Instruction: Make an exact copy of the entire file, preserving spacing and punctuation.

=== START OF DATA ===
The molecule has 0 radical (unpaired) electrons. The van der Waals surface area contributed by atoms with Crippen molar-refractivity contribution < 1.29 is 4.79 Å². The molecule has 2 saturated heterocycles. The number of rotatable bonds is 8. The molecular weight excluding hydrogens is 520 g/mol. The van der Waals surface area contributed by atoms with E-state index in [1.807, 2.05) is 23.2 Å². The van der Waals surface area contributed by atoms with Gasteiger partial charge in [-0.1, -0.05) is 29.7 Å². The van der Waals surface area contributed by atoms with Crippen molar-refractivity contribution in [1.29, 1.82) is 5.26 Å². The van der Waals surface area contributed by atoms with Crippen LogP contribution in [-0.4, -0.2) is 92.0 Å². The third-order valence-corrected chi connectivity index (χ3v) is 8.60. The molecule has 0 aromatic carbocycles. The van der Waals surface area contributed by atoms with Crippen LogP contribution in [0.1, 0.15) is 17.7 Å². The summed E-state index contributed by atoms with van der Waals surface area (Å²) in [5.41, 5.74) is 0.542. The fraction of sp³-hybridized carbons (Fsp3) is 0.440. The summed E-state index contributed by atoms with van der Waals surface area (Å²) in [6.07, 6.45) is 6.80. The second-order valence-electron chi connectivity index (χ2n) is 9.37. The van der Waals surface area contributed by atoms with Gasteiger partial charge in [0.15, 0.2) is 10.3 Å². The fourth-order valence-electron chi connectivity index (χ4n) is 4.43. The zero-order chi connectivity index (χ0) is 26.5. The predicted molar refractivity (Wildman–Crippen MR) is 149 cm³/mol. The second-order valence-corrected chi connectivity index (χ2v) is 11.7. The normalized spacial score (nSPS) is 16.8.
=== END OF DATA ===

The molecule has 0 radical (unpaired) electrons. The van der Waals surface area contributed by atoms with Crippen molar-refractivity contribution < 1.29 is 4.79 Å². The molecule has 2 saturated heterocycles. The number of rotatable bonds is 8. The molecular weight excluding hydrogens is 520 g/mol. The van der Waals surface area contributed by atoms with E-state index in [1.807, 2.05) is 23.2 Å². The van der Waals surface area contributed by atoms with Gasteiger partial charge in [-0.1, -0.05) is 29.7 Å². The van der Waals surface area contributed by atoms with Crippen molar-refractivity contribution in [1.29, 1.82) is 5.26 Å². The van der Waals surface area contributed by atoms with Crippen LogP contribution in [-0.4, -0.2) is 92.0 Å². The third-order valence-corrected chi connectivity index (χ3v) is 8.60. The molecule has 0 aromatic carbocycles. The van der Waals surface area contributed by atoms with Crippen LogP contribution in [0.1, 0.15) is 17.7 Å². The summed E-state index contributed by atoms with van der Waals surface area (Å²) in [5.41, 5.74) is 0.542. The fraction of sp³-hybridized carbons (Fsp3) is 0.440. The summed E-state index contributed by atoms with van der Waals surface area (Å²) in [6.07, 6.45) is 6.80. The second-order valence-electron chi connectivity index (χ2n) is 9.37. The van der Waals surface area contributed by atoms with Gasteiger partial charge in [0.15, 0.2) is 10.3 Å². The fourth-order valence-electron chi connectivity index (χ4n) is 4.43. The zero-order chi connectivity index (χ0) is 26.5. The predicted molar refractivity (Wildman–Crippen MR) is 149 cm³/mol. The second-order valence-corrected chi connectivity index (χ2v) is 11.7. The normalized spacial score (nSPS) is 16.8.